This was Doris Day's first ever acting role, and she was extremely naive about how films were made. She wrote in her autobiography that the first scenes to be filmed would be aboard the cruise ship, and the first day she walked onto the sound stage and asked when they would be leaving for the boat? The crew broke up laughing.
According to her 1975 autobiography, "Doris Day: Her Own Story" (co-written with A.E. Hotchner), Miss Day attended a show-biz party the night before she planned to leave for New York City. Also at the gathering was lyric writer Sammy Cahn who, taking Doris aside, explained that she would be the right match for the Cahn-Jule Styne score of this upcoming film. When, at Mr. Cahn's urging, Doris sang "Embraceable You" (music by George Gershwin, lyrics by Ira Gershwin) for the party crowd, she was heard by director Michael Curtiz, who then asked her to test for the role of Georgia Garrett.
There is a running gag about how awful Mrs. Elvira Kent's singing voice is, as she is repeatedly begged not to sing. Ironically, Janis Paige was in fact a musical star in the movies. She would play the lead in "The Pajama Game" (1954) on Broadway, a role Doris Day would later play in the film, The Pajama Game (1957).
For the part of Georgia Garrett, Warner Bros. inquired about borrowing Judy Garland from MGM, but Metro's policy at the time was not to lend Miss Garland to other studios. Mary Martin also had been in the running to play Georgia. Warners then acquired Betty Hutton in a loan-out deal with Paramount, but before filming started, Miss Hutton had to bow out because of her pregnancy.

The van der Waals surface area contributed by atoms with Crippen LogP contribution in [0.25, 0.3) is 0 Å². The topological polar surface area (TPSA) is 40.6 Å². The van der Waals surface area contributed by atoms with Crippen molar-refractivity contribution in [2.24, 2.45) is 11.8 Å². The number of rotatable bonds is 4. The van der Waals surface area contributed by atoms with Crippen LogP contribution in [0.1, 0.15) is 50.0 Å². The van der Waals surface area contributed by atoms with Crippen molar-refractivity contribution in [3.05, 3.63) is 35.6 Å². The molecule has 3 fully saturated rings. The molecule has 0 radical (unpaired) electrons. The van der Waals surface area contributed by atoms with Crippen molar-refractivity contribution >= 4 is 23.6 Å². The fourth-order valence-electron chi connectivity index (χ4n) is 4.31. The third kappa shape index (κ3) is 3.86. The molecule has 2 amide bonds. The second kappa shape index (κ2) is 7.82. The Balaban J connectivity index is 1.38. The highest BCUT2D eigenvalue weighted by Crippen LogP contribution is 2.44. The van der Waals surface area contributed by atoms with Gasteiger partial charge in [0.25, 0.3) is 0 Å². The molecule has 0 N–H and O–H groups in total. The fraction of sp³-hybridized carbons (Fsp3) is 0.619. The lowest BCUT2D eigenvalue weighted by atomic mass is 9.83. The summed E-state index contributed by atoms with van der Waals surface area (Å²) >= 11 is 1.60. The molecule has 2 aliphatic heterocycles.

Although she had 4th billing in this film, her screen debut, audience reaction to Doris Day was so strong and immediate that Warners signed her to a 7 year contract, during which she appeared in dozens of films and became a Top Ten Box Office star.
Because Warner ace director Michael Curtiz owed the government $350,000 in back taxes, the studio set him up in his own production company. When Betty Hutton bowed out, Styne suggested Doris Day without knowing that she had already been turned down by the studio because of a bad screen test. Producer Henry Blanke was persuaded to supervise a second, much more successful test. When Styne threatened to use Day in his own picture, Curtiz acquiesced.
In her autobiography, Doris Day recalled that in her screen-test song, "A Rainy Night in Rio" (music, by Arthur Schwartz, lyrics by Leo Robin), director Michael Curtiz at first instructed her to move around in the frenzied film style of Betty Hutton. Doris then requested to perform the number in her natural, more sedate manner.
When she saw herself in "dailies" early in this film's production, Doris Day claims she was so embarrassed by her own performance she asked director Michael Curtiz to recommend a drama coach. "No, no!" Curtiz replied, "You're a natural just as you are - if you learn how to act, you'll ruin everything."
A jaunty solo by Doris Day from the Jule Styne-Sammy Cahn film score, "I'm in Love," was turned into a duet by Miss Day and her hit-making disc partner, Buddy Clark, on the Columbia Records single. "Put 'Em in a Box, Tie 'Em With a Ribbon (And Throw' Em in the Deep Blue Sea)," another sprightly movie number, teamed Doris with The Page Cavanaugh Trio. On Columbia's 78, Miss Day sang with a full orchestra under the baton of George Siravo.